I'd like to just add a word or two to Jon and Michael's excellent discussion.

As far as the quote goes, it comes from Charles Jewett, librarian at the
Smithsonian Institution in the mid-19th century. Here is an accurate citation:

Charles C. Jewett, Smithsonian Report on the Construction of Catalogues of
Libraries and Their Publication by Means of Separate, Stereotyped Titles
(Washington, D.C.: Smithsonian Institution, 1853), p. 9.

And the quote:

"Now, even if the one [system] adopted were that of the worst of our
catalogues, if it were strictly followed in all alike, their uniformity
would render catalogues, thus made, far more useful than the present chaos
of irregularities."

Since stumbling on this, I have thought it a good basic sentiment to hold
while engaged in standards development.

As far as I can determine, both Jon and Michael have the same objective:
community based encoding and content standards that will result in
consistent and uniform descriptive data across repositories. EAD takes us
some of the way there, but a great deal of community-based experimenting
and negotiating remains to be done. And, as Michael points out, economic
realities will always play a role in what we decide to do, much as we all
wish this were not the case.

As Jon points out, the archivists need to take the lead. But the vendors
need to be involved in the experimenting and negotiating, which is to say,
to participate in the community building.


At 09:53 AM 10/16/1998 -0500, you wrote:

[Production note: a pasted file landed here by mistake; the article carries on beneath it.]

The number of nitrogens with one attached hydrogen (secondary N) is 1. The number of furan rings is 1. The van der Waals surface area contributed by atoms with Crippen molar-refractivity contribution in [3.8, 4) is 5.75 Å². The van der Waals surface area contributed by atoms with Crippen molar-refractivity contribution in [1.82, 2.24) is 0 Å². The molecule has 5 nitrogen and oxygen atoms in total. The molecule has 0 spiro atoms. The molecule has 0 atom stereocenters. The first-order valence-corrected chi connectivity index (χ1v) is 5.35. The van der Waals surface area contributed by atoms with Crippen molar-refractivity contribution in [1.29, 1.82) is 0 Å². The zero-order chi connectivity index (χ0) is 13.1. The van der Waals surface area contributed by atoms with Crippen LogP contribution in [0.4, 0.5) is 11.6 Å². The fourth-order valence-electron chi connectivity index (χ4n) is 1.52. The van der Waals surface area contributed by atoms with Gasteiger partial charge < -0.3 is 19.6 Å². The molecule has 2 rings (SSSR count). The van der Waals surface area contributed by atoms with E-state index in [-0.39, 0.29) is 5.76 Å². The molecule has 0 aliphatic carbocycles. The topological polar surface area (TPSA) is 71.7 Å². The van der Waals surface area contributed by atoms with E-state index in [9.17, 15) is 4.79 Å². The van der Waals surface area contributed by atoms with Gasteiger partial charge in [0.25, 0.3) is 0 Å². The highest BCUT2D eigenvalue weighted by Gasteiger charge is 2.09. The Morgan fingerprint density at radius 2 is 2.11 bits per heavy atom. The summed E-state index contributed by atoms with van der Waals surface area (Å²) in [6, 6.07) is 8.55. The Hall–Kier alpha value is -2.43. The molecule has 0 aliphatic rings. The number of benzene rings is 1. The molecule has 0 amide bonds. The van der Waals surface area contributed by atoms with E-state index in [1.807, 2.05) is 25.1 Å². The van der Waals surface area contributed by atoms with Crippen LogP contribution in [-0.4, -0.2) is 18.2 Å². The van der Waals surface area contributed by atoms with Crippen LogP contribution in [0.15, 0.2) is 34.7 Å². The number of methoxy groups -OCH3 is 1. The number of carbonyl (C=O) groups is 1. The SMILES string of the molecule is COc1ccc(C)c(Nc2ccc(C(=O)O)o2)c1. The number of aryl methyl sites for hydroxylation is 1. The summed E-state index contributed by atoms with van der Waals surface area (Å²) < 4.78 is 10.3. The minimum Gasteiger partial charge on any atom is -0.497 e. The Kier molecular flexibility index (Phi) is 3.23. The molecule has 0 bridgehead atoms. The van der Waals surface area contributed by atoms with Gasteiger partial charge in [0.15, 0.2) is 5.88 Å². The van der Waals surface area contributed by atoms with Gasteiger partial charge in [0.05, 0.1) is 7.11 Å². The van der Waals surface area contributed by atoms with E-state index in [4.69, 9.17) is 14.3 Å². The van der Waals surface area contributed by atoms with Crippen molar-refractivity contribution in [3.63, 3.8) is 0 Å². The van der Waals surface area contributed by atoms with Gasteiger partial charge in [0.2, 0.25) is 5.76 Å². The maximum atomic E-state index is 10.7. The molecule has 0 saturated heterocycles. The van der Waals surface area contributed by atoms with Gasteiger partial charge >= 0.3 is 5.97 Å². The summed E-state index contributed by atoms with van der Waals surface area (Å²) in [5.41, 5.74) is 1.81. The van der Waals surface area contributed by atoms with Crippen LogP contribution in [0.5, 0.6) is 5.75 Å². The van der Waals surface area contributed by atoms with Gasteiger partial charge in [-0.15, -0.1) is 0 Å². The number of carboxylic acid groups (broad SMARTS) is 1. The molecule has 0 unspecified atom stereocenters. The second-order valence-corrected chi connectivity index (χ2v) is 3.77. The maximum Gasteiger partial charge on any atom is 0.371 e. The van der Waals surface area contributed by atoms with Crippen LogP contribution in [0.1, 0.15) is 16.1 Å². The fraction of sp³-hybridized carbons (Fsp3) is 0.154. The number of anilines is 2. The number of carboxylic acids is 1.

>Jon makes a very good point about the utility of common conventions for
>indexing and retrieval.
>But the issue is more complex than simply deciding which fields/elements
>will be searched and in what combination.
>We must all agree as to what data will be included in the record and
>what the level of markup will be.   There is no benefit to agreeing to
>index element X unless we all actually include that data in our
>Let me draw an analogy to MARC cataloging of monographs.
>MARC field 505 provides for a formatted contents note.  It has two
>possible content models.   In one, the text is simply transcribed with
>minimal ISBD punctuation to separate sections of text.   In the other
>model, there is formal content designation of statements of
>responsiblity, title, etc through the specific use of separate
>Including information from a book's table of contents in the catalog
>entry would no doubt enhance retrieval.   Vendors could add these fields
>to their indexes.   However, the benefit to users of  MARBI adding this
>functionality to USMARC and vendors indexing of it depends on two local
>decisions.   Does a given library actually choose to transcribe this
>data from the book into the catalog record at all?   If so, does the
>library choose to do the full markup or just string all the text into
>subfield a?    While the community might bring some pressure to bear,
>suggesting that such work is highly beneficial, individual libraries
>will make the decision on what to do based on their own assessment of
>the cost/benefit ratio.
>Archives will act in the same way.  Indexing schemes and user